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RC

# In thermodynamics, the first law of thermodynamics is an expression of the principle of conservation of energy. The law states that the change in the internal energy of a system is equal to the amount of heat supplied to the system, minus the amount of work done by the system on its surroundings.

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##### Christina K.

Rutgers, The State University of New Jersey

LB
##### Aspen F.

University of Sheffield

##### Jared E.

University of Winnipeg

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### Video Transcript

welcome to our second example video. Looking at the first law of thermodynamics in this video, we're going to consider the same system we had in the last video. But we're then going to ask ourselves, what was the change in the thermal energy of the system? Remember Delta E Thermal? He's going to be equal to queue minus W. If we assume that there is zero Q here, a condition that will call Adia Batic in the future, then we'd be able to calculate that the change in thermal energy would be equal to either work one or work to, depending on the route that we take, whether we take Route one or route to. Now. If we were to say that we had some added energy to the system during this same time that we added 100 jewels or 100 calories to the system at this point, then we would say Delta E Thermo is going to be equal to 100 calories, minus in the case of work to we could put work to here. Now the question does arise. What if we went the opposite direction with our path here? What if instead of going from our first volume tow our final volume. We went from our final volume back to our first. Once we switched the direction of our arrows Here, what occurs in this case? Well, remember that the integral were taking here is the integral from the initial to the final of P Devi. So when we do either of these, what we're going to find here is that the initial volume will be greater than the final volume. This means we're going to end up with a negative value here. So when we have a arrow to the left going from right to left from an in ah, high volume to a low volume, that means we're going to end up with a negative work. This means this is work done by the system on the gas. In which case, when we went to calculate Delta E thermal, we would end up with Q minus a negative w one, for example, if we went along Path one, but in the opposite direction. So it's important that you keep track not just of what the shape of the path is, but what the direction of the path is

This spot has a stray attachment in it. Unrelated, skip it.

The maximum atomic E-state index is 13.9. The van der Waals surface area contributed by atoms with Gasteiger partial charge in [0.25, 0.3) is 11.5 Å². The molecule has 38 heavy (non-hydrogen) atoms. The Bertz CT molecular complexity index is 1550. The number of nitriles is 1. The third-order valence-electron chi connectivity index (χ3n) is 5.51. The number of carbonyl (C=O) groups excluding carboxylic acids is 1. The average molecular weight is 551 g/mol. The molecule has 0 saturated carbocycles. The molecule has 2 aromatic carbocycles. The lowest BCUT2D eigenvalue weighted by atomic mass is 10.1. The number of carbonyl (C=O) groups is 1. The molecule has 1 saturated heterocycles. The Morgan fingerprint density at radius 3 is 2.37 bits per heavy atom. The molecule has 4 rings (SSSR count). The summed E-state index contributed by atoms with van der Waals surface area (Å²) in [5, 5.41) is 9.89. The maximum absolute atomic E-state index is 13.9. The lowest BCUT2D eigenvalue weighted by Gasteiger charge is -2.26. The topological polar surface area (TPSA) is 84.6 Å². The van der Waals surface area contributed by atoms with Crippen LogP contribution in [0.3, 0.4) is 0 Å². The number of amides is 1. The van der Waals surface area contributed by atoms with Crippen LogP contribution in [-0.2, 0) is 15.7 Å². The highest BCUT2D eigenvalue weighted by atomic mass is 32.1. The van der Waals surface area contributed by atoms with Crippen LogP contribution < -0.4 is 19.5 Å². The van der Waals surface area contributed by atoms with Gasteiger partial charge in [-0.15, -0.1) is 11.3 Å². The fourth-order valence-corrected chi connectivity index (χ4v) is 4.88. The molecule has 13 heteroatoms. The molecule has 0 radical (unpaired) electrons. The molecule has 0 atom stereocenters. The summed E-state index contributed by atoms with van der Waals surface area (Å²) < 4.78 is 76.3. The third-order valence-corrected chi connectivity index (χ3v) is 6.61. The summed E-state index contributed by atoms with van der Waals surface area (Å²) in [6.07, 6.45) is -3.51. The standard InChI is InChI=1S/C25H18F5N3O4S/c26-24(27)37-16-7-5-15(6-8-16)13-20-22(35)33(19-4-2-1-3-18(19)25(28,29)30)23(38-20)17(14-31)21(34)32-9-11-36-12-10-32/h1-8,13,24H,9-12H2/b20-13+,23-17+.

RC
University of North Carolina at Chapel Hill

#### Topics

Kinetic Theory Of Gases

The Second Law of Thermodynamics

##### Christina K.

Rutgers, The State University of New Jersey

LB
##### Aspen F.

University of Sheffield

##### Jared E.

University of Winnipeg